In the past several weeks, something of a debate has emerged regarding whether, in fact, there is a superior plotting system in R. First, a bit of history. The arguments on plotting all began with an off-hand comment about the plotting preferences of statistician and JHU Professor Jeff Leek, on the “Not So Standard Deviations” podcast of Hilary Parker and Roger Peng. The comment, as I remember it, had to do with why anyone would ever bother to use base graphics in R when a tool like ggplot2 exists.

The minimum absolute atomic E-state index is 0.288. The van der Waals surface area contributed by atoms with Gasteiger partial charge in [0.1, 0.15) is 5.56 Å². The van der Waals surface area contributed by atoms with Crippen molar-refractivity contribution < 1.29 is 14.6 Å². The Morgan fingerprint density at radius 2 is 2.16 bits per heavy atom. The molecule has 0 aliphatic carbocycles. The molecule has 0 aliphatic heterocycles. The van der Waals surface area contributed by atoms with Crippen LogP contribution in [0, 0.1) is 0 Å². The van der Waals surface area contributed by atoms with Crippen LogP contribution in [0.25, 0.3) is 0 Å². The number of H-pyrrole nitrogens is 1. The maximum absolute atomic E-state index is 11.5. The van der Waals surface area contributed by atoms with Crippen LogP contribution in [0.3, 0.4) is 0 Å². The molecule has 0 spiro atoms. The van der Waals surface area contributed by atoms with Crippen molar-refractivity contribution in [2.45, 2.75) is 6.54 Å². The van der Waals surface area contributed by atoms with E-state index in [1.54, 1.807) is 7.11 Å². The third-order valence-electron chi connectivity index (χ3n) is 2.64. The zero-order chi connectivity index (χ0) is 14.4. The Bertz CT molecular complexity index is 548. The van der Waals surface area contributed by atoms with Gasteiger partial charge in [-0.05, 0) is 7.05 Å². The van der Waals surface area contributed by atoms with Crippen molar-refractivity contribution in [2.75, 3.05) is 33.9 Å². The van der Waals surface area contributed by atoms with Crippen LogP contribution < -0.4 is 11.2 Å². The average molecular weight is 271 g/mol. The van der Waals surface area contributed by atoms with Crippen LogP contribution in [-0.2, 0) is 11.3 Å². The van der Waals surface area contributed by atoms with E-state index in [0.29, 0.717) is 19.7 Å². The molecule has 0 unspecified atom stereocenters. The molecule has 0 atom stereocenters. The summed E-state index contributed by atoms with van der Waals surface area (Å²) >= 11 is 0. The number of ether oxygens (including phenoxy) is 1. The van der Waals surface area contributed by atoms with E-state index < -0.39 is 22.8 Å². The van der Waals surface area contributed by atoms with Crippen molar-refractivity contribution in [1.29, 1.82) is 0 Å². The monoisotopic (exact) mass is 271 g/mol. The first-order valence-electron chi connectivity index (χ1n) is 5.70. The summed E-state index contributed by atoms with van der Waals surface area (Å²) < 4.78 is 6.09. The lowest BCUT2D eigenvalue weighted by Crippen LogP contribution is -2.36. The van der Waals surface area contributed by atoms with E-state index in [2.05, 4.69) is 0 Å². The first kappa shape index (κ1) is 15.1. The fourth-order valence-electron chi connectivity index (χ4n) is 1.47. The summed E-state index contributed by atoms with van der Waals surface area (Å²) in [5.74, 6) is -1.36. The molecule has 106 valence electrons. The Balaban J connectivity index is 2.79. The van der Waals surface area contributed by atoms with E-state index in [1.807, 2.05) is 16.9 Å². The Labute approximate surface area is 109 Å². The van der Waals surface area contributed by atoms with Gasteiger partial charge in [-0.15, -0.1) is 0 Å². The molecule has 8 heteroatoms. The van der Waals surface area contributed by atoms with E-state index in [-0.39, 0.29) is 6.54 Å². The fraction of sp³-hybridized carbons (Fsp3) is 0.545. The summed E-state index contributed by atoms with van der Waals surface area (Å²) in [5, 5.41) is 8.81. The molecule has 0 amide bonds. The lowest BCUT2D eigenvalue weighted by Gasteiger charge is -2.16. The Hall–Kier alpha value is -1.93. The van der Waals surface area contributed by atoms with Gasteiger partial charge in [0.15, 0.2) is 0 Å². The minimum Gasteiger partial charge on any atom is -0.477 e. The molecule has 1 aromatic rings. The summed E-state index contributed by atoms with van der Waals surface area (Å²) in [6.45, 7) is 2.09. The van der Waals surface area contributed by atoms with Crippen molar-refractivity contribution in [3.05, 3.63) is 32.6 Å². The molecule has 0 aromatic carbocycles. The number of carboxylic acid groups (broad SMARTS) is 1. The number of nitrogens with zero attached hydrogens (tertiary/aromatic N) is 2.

Not so standard deviations
Recently, while listening to an episode of the podcast “Not So Standard Deviations”, by Roger Peng and Hilary Parker, the line “Doing data analysis with spreadsheets is like driving drunk” (attributed to statistician Philip Stark) stood out to me. This short phrase gets at the very notion of how very irresponsible the use of spreadsheets is for many of the routine tasks of data science. That is, spreadsheets provide a high level of accessibility to the data that is so central to the insights extracted by data scientists – and, it is this high level of control over the data itself that makes their use so very dangerous.